A View of Bears and Bulls in the Current Used Vehicle Market
It’s refreshing to see what might be called a boost of confidence among dealers related to their used vehicle departments. Dealers are seeing surprisingly strong retail sales volumes, and many believe they could sell more cars if they had the inventory to make deals.
This dynamic makes sense if you look at the number of used cars in dealer inventories across the country. Cox Automotive data shows that the dealer day supply of used vehicle inventories is at its lowest point in at least a year—32 days currently versus an average of 44 days in 2019. If I were still a dealer, I’d probably have the same reaction many dealers are having when they arrive for work: “Man, we’re light on cars. We need more.”
Such reactions help explain why Manheim’s virtual auction lines have been quite busy. There are more buyers, more bids and higher transaction prices. The activity has dramatically reduced the day supply of wholesale inventory, which peaked near 140 days in early April, and now runs nearly 39 days. For comparison, Manheim’s day supply of wholesale inventory averaged 22 days in 2019.
But while the retail and wholesale markets are showing signs of strength, I worry that many dealers are giving the current conditions too much credit and are returning to auction to buy more cars with the belief that the next 30 to 60 days will be as robust as the past 30 to 60 days.
Here’s why I’m worried about a too-bullish view of the used vehicle market: If you look at retail sales over the past month, they have remained relatively strong but the rate of improvement, or their return to what might be considered normal for this time of year, has plateaued. We are no longer seeing retail sales activity rise from one day to the next. Instead, we’re seeing some days when retail sales decline.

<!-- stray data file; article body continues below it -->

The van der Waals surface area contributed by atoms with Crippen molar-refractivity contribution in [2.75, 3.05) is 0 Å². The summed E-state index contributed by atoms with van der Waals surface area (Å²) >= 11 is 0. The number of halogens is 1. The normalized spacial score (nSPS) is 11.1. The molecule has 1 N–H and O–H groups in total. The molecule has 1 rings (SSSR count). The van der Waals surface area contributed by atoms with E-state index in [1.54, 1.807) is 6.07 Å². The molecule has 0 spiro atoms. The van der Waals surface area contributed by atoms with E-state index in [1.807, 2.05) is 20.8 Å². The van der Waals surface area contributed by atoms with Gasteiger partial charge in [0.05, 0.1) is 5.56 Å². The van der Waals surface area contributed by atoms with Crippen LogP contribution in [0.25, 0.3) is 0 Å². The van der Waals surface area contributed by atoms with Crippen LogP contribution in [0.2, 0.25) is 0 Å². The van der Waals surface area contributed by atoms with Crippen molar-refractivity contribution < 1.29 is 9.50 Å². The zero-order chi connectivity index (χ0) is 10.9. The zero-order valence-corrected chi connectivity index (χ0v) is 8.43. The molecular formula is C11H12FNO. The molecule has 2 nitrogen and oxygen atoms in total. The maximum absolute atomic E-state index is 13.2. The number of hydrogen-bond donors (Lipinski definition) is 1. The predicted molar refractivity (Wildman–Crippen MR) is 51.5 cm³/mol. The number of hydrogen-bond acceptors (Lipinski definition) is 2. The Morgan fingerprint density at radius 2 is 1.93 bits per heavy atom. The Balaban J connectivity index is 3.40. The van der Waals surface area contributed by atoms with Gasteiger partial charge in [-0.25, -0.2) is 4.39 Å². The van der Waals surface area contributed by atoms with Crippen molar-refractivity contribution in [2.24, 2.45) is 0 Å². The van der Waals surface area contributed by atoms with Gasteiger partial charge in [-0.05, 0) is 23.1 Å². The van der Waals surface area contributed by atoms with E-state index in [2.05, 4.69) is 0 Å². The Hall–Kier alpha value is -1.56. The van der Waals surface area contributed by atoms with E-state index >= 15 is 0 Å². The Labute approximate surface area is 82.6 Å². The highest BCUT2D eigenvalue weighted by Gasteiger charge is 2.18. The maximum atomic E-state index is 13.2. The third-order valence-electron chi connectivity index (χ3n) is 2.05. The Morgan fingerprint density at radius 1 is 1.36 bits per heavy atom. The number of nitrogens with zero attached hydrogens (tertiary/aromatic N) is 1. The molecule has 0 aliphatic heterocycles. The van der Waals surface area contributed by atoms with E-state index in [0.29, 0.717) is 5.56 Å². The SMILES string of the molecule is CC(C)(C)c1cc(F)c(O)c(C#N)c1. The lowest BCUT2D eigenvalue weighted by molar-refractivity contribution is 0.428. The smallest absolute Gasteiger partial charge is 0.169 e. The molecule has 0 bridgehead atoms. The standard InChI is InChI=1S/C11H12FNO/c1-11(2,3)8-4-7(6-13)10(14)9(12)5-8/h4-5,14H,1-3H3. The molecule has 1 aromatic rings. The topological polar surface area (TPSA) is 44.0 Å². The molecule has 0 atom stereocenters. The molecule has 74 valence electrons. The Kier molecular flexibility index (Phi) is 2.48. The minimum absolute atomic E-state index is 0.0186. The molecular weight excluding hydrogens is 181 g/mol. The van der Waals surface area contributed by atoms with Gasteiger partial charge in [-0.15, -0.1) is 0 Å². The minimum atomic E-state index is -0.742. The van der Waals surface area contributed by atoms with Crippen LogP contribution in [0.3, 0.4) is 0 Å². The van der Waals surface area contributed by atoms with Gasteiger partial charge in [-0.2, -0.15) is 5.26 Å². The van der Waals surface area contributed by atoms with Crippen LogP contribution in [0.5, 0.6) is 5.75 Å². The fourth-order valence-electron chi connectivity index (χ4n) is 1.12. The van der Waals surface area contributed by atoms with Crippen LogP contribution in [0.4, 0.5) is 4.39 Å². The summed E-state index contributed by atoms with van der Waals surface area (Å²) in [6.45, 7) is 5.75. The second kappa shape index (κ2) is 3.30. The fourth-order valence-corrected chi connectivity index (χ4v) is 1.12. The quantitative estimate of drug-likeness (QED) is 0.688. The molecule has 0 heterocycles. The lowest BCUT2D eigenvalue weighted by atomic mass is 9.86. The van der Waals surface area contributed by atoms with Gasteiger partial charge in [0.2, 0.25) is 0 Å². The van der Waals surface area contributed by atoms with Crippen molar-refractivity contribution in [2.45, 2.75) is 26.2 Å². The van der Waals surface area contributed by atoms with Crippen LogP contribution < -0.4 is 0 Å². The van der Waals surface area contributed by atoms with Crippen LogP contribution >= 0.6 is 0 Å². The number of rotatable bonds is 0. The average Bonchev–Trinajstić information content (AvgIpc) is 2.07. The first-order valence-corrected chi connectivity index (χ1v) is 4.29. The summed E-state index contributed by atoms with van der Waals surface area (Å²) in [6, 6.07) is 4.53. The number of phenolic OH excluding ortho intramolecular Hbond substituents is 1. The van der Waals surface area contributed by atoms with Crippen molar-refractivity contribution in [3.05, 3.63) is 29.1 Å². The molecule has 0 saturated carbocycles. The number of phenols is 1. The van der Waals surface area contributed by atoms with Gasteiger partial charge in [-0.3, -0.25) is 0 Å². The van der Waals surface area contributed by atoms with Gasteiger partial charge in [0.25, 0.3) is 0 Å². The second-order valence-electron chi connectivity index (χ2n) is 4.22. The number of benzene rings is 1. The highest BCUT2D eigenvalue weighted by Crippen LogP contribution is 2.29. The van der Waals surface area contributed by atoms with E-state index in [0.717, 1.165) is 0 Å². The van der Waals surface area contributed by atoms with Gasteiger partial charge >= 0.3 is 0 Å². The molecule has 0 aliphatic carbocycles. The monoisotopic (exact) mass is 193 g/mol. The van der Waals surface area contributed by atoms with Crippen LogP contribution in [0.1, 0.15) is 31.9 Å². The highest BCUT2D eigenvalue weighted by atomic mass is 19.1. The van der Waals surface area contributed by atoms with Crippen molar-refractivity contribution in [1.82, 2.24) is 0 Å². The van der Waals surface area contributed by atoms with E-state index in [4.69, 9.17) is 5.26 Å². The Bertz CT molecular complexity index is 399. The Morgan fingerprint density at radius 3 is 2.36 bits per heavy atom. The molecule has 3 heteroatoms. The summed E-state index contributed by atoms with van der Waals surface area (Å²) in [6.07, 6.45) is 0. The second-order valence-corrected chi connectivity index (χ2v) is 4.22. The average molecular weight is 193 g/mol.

To be clear, I’m not suggesting that retail sales are in decline. The current plateau only indicates that sales aren’t climbing the way they have been. But I am concerned where retail sales will be in the next 30 to 60 days. After all, it appears that much of the recent rise in retail sales activity resulted from federal stimulus checks rather than a fundamental improvement in market conditions.
Due to this questionable near-term outlook, I’ve been encouraging dealers to be more bearish, and less bullish, as they return to auction. Whenever a dealer tells me they’re going out to buy more inventory, I offer the following recommendations:
Tie your acquisitions to recent sales activity. As a rule, I’m encouraging dealers to maintain their inventory levels in accord with their rolling 30-day total of retail sales. If the rolling 30-day total shows you’ve sold 50 cars, and you’ve got 40 in stock, you’ve earned the right to acquire another 10 units. I might even suggest that dealers in this situation only acquire five more units as a hedge against getting caught with too many cars if retail demand drops off.
Buy the cars you need in smaller batches, more often. When dealers are feeling bullish about buying cars, it’s not uncommon that they’ll acquire a bunch all at the same time. In normal conditions, there’s nothing wrong with this approach. But, in the current environment where wholesale prices are climbing, and retail demand is uncertain, a more circumspect and staggered approach to replenishing inventory prevents buying a lot of vehicles at precisely the wrong moment.
Be careful about replenishing your inventory with near-new “switch cars.” Some dealers are actively buying every in-brand, late-model used vehicle they can find in anticipation of a new vehicle inventory shortage as the new vehicle market gains steam again. Here again, I’d urge dealers to proceed with caution for two reasons. First, a shortage of new vehicle inventory may not be as bad as some believe. And, second, it’s important to remember that just because you have a used car that’s comparable or even identical (aside from the model year) to the new car a buyer wants, there’s no guarantee the buyer will switch to your used car.
As I share my recommendations with dealers, some push back. They say I’m offering a recipe that will result in missing retail sales due to not having enough cars to sell. I get it. These dealers could be right. I may be overly concerned about the strength of future retail demand and too bearish or conservative in my prescriptions for stocking cars.
But I would counter that missing a few deals is a much smaller price to pay than the cost of having too many cars you paid top dollar to acquire in a market where no one wants to buy them.